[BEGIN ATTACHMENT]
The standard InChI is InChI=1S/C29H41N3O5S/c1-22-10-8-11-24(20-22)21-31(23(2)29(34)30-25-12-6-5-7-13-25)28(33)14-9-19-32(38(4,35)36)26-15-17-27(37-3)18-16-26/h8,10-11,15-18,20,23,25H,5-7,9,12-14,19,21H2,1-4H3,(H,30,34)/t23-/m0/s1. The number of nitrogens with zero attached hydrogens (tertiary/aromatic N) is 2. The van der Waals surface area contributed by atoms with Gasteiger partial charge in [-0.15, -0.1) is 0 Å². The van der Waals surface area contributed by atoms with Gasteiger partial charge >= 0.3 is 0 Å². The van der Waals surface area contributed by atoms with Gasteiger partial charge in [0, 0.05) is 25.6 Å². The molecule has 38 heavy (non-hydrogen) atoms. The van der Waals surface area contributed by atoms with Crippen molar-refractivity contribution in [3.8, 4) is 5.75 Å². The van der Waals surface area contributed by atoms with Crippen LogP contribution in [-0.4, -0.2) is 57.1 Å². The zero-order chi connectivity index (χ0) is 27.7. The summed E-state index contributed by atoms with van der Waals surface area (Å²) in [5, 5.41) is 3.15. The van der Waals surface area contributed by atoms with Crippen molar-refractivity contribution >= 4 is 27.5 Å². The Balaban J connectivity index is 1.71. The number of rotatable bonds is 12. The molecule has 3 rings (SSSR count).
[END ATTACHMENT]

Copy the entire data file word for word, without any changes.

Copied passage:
The standard InChI is InChI=1S/C29H41N3O5S/c1-22-10-8-11-24(20-22)21-31(23(2)29(34)30-25-12-6-5-7-13-25)28(33)14-9-19-32(38(4,35)36)26-15-17-27(37-3)18-16-26/h8,10-11,15-18,20,23,25H,5-7,9,12-14,19,21H2,1-4H3,(H,30,34)/t23-/m0/s1. The number of nitrogens with zero attached hydrogens (tertiary/aromatic N) is 2. The van der Waals surface area contributed by atoms with Gasteiger partial charge in [-0.15, -0.1) is 0 Å². The van der Waals surface area contributed by atoms with Gasteiger partial charge >= 0.3 is 0 Å². The van der Waals surface area contributed by atoms with Gasteiger partial charge in [0, 0.05) is 25.6 Å². The molecule has 38 heavy (non-hydrogen) atoms. The van der Waals surface area contributed by atoms with Crippen molar-refractivity contribution in [3.8, 4) is 5.75 Å². The van der Waals surface area contributed by atoms with Crippen LogP contribution in [-0.4, -0.2) is 57.1 Å². The zero-order chi connectivity index (χ0) is 27.7. The summed E-state index contributed by atoms with van der Waals surface area (Å²) in [5, 5.41) is 3.15. The van der Waals surface area contributed by atoms with Crippen molar-refractivity contribution >= 4 is 27.5 Å². The Balaban J connectivity index is 1.71. The number of rotatable bonds is 12. The molecule has 3 rings (SSSR count).